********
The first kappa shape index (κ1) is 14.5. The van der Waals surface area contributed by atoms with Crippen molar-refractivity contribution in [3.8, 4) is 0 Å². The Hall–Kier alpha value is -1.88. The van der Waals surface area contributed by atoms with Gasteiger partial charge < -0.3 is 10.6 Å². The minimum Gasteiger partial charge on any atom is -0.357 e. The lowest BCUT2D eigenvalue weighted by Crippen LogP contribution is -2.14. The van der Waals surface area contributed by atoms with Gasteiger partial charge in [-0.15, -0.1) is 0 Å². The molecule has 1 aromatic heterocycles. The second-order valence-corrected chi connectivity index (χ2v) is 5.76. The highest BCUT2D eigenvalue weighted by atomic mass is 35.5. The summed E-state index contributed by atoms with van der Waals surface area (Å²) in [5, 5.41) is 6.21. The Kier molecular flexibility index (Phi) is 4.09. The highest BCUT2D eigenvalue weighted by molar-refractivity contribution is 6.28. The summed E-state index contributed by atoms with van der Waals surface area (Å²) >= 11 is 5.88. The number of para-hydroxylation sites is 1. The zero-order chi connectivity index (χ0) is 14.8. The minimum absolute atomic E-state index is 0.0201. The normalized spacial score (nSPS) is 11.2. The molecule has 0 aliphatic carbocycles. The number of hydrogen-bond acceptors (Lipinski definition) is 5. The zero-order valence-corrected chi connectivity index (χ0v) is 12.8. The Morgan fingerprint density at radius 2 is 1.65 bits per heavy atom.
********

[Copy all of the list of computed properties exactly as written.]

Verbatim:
The first kappa shape index (κ1) is 14.5. The van der Waals surface area contributed by atoms with Crippen molar-refractivity contribution in [3.8, 4) is 0 Å². The Hall–Kier alpha value is -1.88. The van der Waals surface area contributed by atoms with Gasteiger partial charge < -0.3 is 10.6 Å². The minimum Gasteiger partial charge on any atom is -0.357 e. The lowest BCUT2D eigenvalue weighted by Crippen LogP contribution is -2.14. The van der Waals surface area contributed by atoms with Gasteiger partial charge in [-0.15, -0.1) is 0 Å². The molecule has 1 aromatic heterocycles. The second-order valence-corrected chi connectivity index (χ2v) is 5.76. The highest BCUT2D eigenvalue weighted by atomic mass is 35.5. The summed E-state index contributed by atoms with van der Waals surface area (Å²) in [5, 5.41) is 6.21. The Kier molecular flexibility index (Phi) is 4.09. The highest BCUT2D eigenvalue weighted by molar-refractivity contribution is 6.28. The summed E-state index contributed by atoms with van der Waals surface area (Å²) >= 11 is 5.88. The number of para-hydroxylation sites is 1. The zero-order chi connectivity index (χ0) is 14.8. The minimum absolute atomic E-state index is 0.0201. The normalized spacial score (nSPS) is 11.2. The molecule has 0 aliphatic carbocycles. The number of hydrogen-bond acceptors (Lipinski definition) is 5. The zero-order valence-corrected chi connectivity index (χ0v) is 12.8. The Morgan fingerprint density at radius 2 is 1.65 bits per heavy atom.